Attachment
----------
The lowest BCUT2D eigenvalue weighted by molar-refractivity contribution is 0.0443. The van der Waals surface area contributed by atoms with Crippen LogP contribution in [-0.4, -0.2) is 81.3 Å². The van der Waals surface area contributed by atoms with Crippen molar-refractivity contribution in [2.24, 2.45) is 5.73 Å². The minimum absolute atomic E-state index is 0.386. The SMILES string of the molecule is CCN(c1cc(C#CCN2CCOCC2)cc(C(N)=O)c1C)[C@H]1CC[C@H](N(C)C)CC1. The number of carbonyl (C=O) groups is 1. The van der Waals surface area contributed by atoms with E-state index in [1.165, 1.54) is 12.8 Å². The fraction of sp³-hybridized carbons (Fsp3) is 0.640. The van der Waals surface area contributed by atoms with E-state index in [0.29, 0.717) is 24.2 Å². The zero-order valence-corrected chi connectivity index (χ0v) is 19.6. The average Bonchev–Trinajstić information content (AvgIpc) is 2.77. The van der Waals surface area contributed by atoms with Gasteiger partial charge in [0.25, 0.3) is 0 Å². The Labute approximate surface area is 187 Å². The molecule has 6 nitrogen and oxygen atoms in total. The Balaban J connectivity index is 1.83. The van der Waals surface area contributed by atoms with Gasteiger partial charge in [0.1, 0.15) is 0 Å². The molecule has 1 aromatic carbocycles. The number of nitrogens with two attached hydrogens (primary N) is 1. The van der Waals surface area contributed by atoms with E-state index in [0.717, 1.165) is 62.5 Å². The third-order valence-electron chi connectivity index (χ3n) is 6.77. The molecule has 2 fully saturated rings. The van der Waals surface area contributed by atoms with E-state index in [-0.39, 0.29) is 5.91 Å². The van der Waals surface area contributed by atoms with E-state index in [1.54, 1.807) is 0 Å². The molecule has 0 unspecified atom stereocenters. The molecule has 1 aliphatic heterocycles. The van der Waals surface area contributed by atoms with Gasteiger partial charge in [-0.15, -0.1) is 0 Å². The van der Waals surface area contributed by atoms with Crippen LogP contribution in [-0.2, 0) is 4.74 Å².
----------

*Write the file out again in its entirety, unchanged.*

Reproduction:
The lowest BCUT2D eigenvalue weighted by molar-refractivity contribution is 0.0443. The van der Waals surface area contributed by atoms with Crippen LogP contribution in [-0.4, -0.2) is 81.3 Å². The van der Waals surface area contributed by atoms with Crippen molar-refractivity contribution in [2.24, 2.45) is 5.73 Å². The minimum absolute atomic E-state index is 0.386. The SMILES string of the molecule is CCN(c1cc(C#CCN2CCOCC2)cc(C(N)=O)c1C)[C@H]1CC[C@H](N(C)C)CC1. The number of carbonyl (C=O) groups is 1. The van der Waals surface area contributed by atoms with E-state index in [1.165, 1.54) is 12.8 Å². The fraction of sp³-hybridized carbons (Fsp3) is 0.640. The van der Waals surface area contributed by atoms with E-state index in [0.29, 0.717) is 24.2 Å². The zero-order valence-corrected chi connectivity index (χ0v) is 19.6. The average Bonchev–Trinajstić information content (AvgIpc) is 2.77. The van der Waals surface area contributed by atoms with Gasteiger partial charge in [0.25, 0.3) is 0 Å². The Labute approximate surface area is 187 Å². The molecule has 6 nitrogen and oxygen atoms in total. The Balaban J connectivity index is 1.83. The van der Waals surface area contributed by atoms with Gasteiger partial charge in [0.1, 0.15) is 0 Å². The molecule has 1 aromatic carbocycles. The number of nitrogens with two attached hydrogens (primary N) is 1. The van der Waals surface area contributed by atoms with E-state index in [0.717, 1.165) is 62.5 Å². The third-order valence-electron chi connectivity index (χ3n) is 6.77. The molecule has 2 fully saturated rings. The van der Waals surface area contributed by atoms with E-state index in [-0.39, 0.29) is 5.91 Å². The van der Waals surface area contributed by atoms with E-state index in [1.54, 1.807) is 0 Å². The molecule has 0 unspecified atom stereocenters. The molecule has 1 aliphatic heterocycles. The van der Waals surface area contributed by atoms with Gasteiger partial charge in [-0.15, -0.1) is 0 Å². The van der Waals surface area contributed by atoms with Crippen LogP contribution in [-0.2, 0) is 4.74 Å².